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Chillicothe News - Chillicothe, MO
  • Contractor updates council on water park; Groups provide reports

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  • Snow has piled up outside, slowing construction of the city's new water park, Chilli Bay. However, as of yet, the project is running generally on schedule and crews anticipate adding Fridays into their work scheduled to make up for lost time due to inclement weather.
    The contractor on the project, 2-Point Construction Company, updated Chillicothe City Council members on the progress Monday evening, stating that the quality of the project is excellent, the costs are in line with the budget and the time frame is generally as expected.
    Crews have starting laying tile in the bath house, and a structure to the north of the building has been built.
    The goal, as of Monday, was to have all of the concrete for the pool areas poured by the end of next week. The concrete would then cure for 28 days before being painted.
    Janice Shaffer, recently hired as the seasonal aquatics manager for Chilli Bay, was present at Monday night's meeting and said she was pleased with the project's progress and the communication that has taken place with the contractor, noting that all those involved want things to go well for the community.
    Council members had a brief open session agenda Monday evening after the Chilli Bay workshop, hearing annual service contract reports regarding Main Street Chillicothe, the University Extension Center, and Humane Society (animal shelter). Each entity thanked them for the city's past support and requested funding for the upcoming year. The city's fiscal year begins April 1 and its budget must be completed by that time.
    Main Street Chillicothe: Director Crystal Narr presented a request to enter into a contract for services with the city for $30,000, in addition to the in-kind services provided by the parks department. She highlighted the progress Main Street Chillicothe continues to make, noting that the local organization was chosen to present at the National Main Street conference for this year, and that the local organization is considered a role model for other Missouri downtowns. She also talked about the beautification efforts in downtown, with the flower pots, banners, facades and Christmas lights, as well as the positive responses from businesses participating in various downtown events, including Tunes under the Moon, BooFest and Dog Daze.
    Although mentioning the past events, she focused on the future.
    "Downtown is one of Chillicothe's primary assets not only when it comes to economic development, but when it comes to tourism and setting our community apart from the rest in northwest Missouri," she said. "Downtown is a visible indicator of our community's economic vitality 24 hours a day, seven days a week, 52 weeks a year."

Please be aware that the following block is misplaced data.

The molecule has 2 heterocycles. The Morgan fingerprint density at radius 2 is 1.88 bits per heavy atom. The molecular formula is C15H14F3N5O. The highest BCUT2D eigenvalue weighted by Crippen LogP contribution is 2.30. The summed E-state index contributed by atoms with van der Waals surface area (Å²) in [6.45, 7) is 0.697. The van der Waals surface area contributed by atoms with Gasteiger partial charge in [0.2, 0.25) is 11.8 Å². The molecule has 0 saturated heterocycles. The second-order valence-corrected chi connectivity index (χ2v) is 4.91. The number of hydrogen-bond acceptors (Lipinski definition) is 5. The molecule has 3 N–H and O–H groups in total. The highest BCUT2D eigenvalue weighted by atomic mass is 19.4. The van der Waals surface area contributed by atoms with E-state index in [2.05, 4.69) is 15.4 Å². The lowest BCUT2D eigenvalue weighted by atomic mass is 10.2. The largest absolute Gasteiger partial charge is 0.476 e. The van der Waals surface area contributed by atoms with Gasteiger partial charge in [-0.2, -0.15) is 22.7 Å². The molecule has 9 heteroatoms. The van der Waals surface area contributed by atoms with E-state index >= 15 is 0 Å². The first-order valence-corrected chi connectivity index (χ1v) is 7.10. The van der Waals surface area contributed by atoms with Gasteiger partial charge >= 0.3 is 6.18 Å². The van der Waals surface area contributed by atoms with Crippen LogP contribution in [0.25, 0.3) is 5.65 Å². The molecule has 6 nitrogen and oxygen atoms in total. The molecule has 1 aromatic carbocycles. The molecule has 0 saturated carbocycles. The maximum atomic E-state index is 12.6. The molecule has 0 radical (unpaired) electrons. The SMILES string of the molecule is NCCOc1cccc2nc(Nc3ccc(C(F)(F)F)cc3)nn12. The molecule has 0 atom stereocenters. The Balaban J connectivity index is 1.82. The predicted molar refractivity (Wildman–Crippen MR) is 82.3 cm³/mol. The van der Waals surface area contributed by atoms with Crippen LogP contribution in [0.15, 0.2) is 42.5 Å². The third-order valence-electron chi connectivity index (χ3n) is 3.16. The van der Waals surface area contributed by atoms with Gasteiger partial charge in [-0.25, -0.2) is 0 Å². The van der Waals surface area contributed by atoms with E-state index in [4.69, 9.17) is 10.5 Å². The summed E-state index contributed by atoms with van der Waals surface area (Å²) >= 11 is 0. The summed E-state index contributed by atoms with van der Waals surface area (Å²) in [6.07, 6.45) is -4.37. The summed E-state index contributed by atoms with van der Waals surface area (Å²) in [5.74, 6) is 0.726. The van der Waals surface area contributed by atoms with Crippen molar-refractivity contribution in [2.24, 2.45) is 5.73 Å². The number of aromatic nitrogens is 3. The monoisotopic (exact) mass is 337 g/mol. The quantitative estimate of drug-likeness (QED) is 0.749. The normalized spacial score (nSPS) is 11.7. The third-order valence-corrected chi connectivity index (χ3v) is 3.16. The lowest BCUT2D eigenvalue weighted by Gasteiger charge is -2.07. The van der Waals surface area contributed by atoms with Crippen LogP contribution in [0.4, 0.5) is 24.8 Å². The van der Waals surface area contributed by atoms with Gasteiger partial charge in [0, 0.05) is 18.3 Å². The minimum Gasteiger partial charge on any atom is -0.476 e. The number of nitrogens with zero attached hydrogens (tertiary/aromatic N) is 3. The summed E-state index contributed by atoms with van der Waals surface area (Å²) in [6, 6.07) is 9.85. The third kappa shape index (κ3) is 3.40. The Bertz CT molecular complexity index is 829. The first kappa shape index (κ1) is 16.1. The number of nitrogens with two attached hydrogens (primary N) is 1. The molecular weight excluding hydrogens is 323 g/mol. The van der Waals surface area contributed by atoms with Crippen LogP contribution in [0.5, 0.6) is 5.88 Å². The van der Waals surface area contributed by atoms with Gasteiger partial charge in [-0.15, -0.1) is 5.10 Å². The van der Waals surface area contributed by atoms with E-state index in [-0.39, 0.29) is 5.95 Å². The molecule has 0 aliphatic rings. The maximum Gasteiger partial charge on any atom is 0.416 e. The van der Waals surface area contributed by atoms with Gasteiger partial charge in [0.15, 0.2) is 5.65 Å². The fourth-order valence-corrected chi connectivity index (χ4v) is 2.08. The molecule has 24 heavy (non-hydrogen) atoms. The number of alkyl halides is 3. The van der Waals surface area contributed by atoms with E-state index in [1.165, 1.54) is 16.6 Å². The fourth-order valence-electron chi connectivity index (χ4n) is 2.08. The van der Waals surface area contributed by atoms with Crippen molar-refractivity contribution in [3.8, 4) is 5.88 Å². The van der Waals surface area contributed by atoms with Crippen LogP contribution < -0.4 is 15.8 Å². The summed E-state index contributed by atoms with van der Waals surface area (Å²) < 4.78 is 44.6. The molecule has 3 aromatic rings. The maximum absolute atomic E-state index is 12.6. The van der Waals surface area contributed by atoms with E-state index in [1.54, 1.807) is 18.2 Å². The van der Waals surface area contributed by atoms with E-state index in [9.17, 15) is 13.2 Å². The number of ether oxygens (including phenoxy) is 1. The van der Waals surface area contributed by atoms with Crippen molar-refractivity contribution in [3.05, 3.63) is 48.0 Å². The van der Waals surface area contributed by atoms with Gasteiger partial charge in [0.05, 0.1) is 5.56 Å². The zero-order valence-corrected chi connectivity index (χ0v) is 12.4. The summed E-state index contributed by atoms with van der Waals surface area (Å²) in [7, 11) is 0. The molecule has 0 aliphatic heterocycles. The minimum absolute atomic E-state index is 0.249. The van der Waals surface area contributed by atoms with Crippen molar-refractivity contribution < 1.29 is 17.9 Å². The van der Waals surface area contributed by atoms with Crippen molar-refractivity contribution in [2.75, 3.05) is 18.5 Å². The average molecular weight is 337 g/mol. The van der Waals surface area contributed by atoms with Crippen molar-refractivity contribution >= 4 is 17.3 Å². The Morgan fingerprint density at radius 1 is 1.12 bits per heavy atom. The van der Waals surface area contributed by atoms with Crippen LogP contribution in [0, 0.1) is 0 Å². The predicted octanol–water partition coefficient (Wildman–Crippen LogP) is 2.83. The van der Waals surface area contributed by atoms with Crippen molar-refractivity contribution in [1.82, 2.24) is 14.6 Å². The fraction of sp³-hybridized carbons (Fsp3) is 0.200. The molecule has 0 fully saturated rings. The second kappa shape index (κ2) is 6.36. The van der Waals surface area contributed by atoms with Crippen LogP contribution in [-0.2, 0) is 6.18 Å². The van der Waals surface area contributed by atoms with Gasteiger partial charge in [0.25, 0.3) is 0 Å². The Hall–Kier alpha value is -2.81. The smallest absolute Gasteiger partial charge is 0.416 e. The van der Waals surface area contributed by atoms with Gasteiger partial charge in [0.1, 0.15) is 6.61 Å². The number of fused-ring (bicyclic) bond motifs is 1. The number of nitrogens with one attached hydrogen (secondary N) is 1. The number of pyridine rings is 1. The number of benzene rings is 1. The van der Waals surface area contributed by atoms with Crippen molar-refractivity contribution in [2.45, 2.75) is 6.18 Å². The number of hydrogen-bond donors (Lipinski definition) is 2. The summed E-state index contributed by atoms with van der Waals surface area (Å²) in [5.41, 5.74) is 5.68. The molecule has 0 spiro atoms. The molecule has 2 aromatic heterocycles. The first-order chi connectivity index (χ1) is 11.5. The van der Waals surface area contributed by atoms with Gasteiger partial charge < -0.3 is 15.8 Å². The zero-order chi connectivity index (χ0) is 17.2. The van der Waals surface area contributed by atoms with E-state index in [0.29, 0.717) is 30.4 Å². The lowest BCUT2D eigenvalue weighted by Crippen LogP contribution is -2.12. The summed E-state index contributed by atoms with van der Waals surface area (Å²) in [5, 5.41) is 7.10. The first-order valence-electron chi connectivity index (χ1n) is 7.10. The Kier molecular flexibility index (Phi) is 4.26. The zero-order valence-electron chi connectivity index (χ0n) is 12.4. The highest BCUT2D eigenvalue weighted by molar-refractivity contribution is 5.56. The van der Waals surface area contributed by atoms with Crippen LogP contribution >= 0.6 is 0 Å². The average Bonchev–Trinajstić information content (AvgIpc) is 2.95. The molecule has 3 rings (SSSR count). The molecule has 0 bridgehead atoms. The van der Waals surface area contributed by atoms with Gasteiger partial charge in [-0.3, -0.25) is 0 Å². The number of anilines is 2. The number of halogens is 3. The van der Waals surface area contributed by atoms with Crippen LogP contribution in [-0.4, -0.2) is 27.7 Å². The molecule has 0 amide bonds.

The city's contract dollar amount last year was $26,000, and was combined with in-kind labor by the parks department.
    She also noted that the flower baskets and planters which are placed in front of downtown businesses remained vibrant, thanks in part to a program through which offenders at Chillicothe Correctional Center helped keep the planters watered.
    Page 2 of 2 - University of Missouri Extension: Kevin Hansen, program director for the University of Missouri Extension in Livingston County, asked the city to consider budgeting $5,000 for the extension. The city approved $4,000 last year. Hansen talked about some of the programs offered through University Extension and how they reach a broad spectrum of the community.
    Humane Society (animal shelter): Shelter guardian Leslie Patek reported on last year's activities, and requested funding from the city in the same amount as last year, $67,000. Patek, accompanied to the meeting by the local Humane Society's board president and treasurer, noted that fewer animals had to be put down last year than in previous years.
    Patek said rescue efforts, through which dogs and cats are sent to animal rescue organizations, have helped keep the animals numbers down. She noted that just the previous week, 30 animals were sent to rescues. In her report to the council, Patek said that were 413 dogs that came into the shelter. Of that number, there were 235 rescues, 59 that were adopted, 98 that were returned to their owners, and 83 euthanized. She also said that the shelter had received 301 cats. Of that number, 12 were returned to their owners, 143 were adopted, and 134 euthanized.
    People dumping unwanted animals continues to be a big problem, Patek said. She also said that the Puppies for Parole program has made a positive impact on the shelter. The program puts inmates from correctional institutions in the role of trainers for dogs from the animal shelter. Once the dogs complete the program, they are returned to the shelter for the possibility of adoption. The dogs, by possessing basic skills, become more likely to be adopted.

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